The interesting thing about the debate on arts education is its conspicuous absence from the decade-long debate on American education.
The education debate has been about enabling every child to learn; about reading and math test scores; about qualified teachers; about charter schools; about after-school programs - all very important things.
Yet the education debate has been silent on the topic of arts education.
Why? There are many reasons.
A generation of educators missed out on their own arts learning experiences when budget cuts in the 1970s and 1980s stretched into an arts education drought.
Thoughtful efforts to place a high priority on reading and math morphed into the mistaken view that other priorities are dispensable.
And the arts have been tagged as another special interest group instead of a part of everyday life.
But when we all step back from the education debate and its budget battles, there is actually widespread agreement on two big reasons arts education should be part of our education debate:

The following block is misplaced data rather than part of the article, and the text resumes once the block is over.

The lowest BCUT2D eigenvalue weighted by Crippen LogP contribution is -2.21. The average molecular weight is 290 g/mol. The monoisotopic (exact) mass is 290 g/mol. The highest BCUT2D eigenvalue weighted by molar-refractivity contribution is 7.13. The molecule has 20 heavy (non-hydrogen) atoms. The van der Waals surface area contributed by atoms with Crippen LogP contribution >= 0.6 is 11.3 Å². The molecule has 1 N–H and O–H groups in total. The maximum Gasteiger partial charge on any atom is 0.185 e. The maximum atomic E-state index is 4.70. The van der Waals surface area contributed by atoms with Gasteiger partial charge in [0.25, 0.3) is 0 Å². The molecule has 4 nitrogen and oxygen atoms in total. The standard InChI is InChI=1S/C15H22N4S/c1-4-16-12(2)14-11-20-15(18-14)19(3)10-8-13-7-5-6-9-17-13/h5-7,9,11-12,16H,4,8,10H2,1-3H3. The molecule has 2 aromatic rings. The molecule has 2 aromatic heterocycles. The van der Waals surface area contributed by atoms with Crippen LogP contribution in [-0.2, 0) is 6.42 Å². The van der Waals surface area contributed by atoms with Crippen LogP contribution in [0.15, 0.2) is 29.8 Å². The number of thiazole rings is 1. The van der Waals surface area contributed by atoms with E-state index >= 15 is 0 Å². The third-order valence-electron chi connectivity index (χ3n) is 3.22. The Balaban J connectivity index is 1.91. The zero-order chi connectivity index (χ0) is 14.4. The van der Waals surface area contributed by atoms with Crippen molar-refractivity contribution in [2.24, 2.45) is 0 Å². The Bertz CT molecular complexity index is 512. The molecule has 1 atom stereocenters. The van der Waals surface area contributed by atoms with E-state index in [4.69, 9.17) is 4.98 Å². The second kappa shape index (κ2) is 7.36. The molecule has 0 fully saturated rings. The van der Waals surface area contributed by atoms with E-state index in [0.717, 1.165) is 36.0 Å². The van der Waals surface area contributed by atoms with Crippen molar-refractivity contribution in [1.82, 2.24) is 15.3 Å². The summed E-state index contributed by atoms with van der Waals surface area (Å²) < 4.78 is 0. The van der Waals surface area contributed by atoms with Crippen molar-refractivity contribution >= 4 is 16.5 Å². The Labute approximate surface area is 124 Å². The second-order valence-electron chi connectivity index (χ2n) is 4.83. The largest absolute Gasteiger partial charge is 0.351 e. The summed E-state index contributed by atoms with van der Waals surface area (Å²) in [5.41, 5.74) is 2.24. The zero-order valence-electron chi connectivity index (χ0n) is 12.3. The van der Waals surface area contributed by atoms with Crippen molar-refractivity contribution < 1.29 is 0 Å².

Arts learning - both in and out of school - opens the door to a lifetime of experiences that most young people will miss if they don't step through that door during their school years.
And their passage through that doorway opens up learning experiences that are deeply valued by nearly everyone - including learning about captivating and engaging creative experiences (from Scott Joplin's The Entertainer to Alvin Ailey's Revelations);
sharing meaning with and from the many communities to which Americans belong (from
the jazz greats to Maya Lin's Vietnam Memorial); and empathy with people we have not met (as in Arthur Miller's Death of a Salesman).
Ample reasons for putting arts education back into our national debate about education.
Sam Hope, executive director, The National Office for Arts Accreditation (NOAA);
Jack Lew, Global University Relations Manager for Art Talent at EA;
Laura Zakaras, RAND;
James Cuno, Director, Art Institute of Chicago;
Richard Kessler, Executive Director, Center for Arts Education;
Eric Booth, Actor;
Bau Graves, Executive director, Old Town School of Folk Music;
Bennett Reimer, Founder of the Center for the Study of Education and the Musical Experience, author of A Philosophy of Music Education;
Edward Pauly, the director of research and evaluation at the Wallace Foundation;
Moy Eng, Program Director of the Performing Arts Program at The William and Flora Hewlett Foundation;
John Rockwell, critic;
Susan Sclafani, Managing Director, Chartwell Education Group;
Jane Remer, Author, Educator, Researcher
Michael Hinojosa, General Superintendent, Dallas Independent School District
Peter Sellars, director
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